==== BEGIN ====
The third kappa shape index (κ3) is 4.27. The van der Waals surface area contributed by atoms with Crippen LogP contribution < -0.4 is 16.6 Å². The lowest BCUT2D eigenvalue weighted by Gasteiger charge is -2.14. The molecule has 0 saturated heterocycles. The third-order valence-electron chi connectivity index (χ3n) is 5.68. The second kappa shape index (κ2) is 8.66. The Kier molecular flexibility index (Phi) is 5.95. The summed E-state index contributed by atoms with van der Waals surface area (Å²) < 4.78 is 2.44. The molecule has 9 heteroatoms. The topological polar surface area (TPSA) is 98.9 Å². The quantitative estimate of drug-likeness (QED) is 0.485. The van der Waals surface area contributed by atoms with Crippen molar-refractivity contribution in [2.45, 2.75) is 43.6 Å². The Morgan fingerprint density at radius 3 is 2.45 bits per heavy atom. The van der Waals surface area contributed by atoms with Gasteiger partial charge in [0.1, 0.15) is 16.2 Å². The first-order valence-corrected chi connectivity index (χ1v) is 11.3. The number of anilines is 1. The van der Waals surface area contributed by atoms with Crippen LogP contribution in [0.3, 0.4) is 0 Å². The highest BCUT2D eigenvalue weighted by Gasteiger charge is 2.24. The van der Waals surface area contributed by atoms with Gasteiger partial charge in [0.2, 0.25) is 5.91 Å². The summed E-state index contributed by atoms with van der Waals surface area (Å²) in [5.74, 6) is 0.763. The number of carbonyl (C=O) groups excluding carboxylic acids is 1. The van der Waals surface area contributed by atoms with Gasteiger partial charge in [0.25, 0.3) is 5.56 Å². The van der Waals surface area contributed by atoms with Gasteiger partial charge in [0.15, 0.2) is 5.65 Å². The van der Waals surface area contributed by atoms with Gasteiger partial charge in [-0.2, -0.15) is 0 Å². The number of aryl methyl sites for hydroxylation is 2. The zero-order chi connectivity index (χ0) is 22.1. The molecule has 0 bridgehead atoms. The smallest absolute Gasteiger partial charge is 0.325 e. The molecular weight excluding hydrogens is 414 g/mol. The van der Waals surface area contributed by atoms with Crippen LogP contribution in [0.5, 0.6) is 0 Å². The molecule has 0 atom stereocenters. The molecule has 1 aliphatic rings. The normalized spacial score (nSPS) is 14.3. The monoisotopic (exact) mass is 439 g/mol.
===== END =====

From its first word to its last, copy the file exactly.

The third kappa shape index (κ3) is 4.27. The van der Waals surface area contributed by atoms with Crippen LogP contribution < -0.4 is 16.6 Å². The lowest BCUT2D eigenvalue weighted by Gasteiger charge is -2.14. The molecule has 0 saturated heterocycles. The third-order valence-electron chi connectivity index (χ3n) is 5.68. The second kappa shape index (κ2) is 8.66. The Kier molecular flexibility index (Phi) is 5.95. The summed E-state index contributed by atoms with van der Waals surface area (Å²) < 4.78 is 2.44. The molecule has 9 heteroatoms. The topological polar surface area (TPSA) is 98.9 Å². The quantitative estimate of drug-likeness (QED) is 0.485. The van der Waals surface area contributed by atoms with Crippen molar-refractivity contribution in [2.45, 2.75) is 43.6 Å². The Morgan fingerprint density at radius 3 is 2.45 bits per heavy atom. The van der Waals surface area contributed by atoms with Gasteiger partial charge in [0.1, 0.15) is 16.2 Å². The first-order valence-corrected chi connectivity index (χ1v) is 11.3. The number of anilines is 1. The van der Waals surface area contributed by atoms with Crippen LogP contribution in [0.3, 0.4) is 0 Å². The highest BCUT2D eigenvalue weighted by Gasteiger charge is 2.24. The van der Waals surface area contributed by atoms with Gasteiger partial charge in [0.2, 0.25) is 5.91 Å². The summed E-state index contributed by atoms with van der Waals surface area (Å²) in [5.74, 6) is 0.763. The number of carbonyl (C=O) groups excluding carboxylic acids is 1. The van der Waals surface area contributed by atoms with Gasteiger partial charge in [0.25, 0.3) is 5.56 Å². The van der Waals surface area contributed by atoms with Gasteiger partial charge in [0.15, 0.2) is 5.65 Å². The van der Waals surface area contributed by atoms with Gasteiger partial charge in [-0.2, -0.15) is 0 Å². The number of aryl methyl sites for hydroxylation is 2. The zero-order chi connectivity index (χ0) is 22.1. The molecule has 0 bridgehead atoms. The smallest absolute Gasteiger partial charge is 0.325 e. The molecular weight excluding hydrogens is 414 g/mol. The van der Waals surface area contributed by atoms with Crippen LogP contribution in [0.5, 0.6) is 0 Å². The molecule has 0 atom stereocenters. The molecule has 1 aliphatic rings. The normalized spacial score (nSPS) is 14.3. The monoisotopic (exact) mass is 439 g/mol.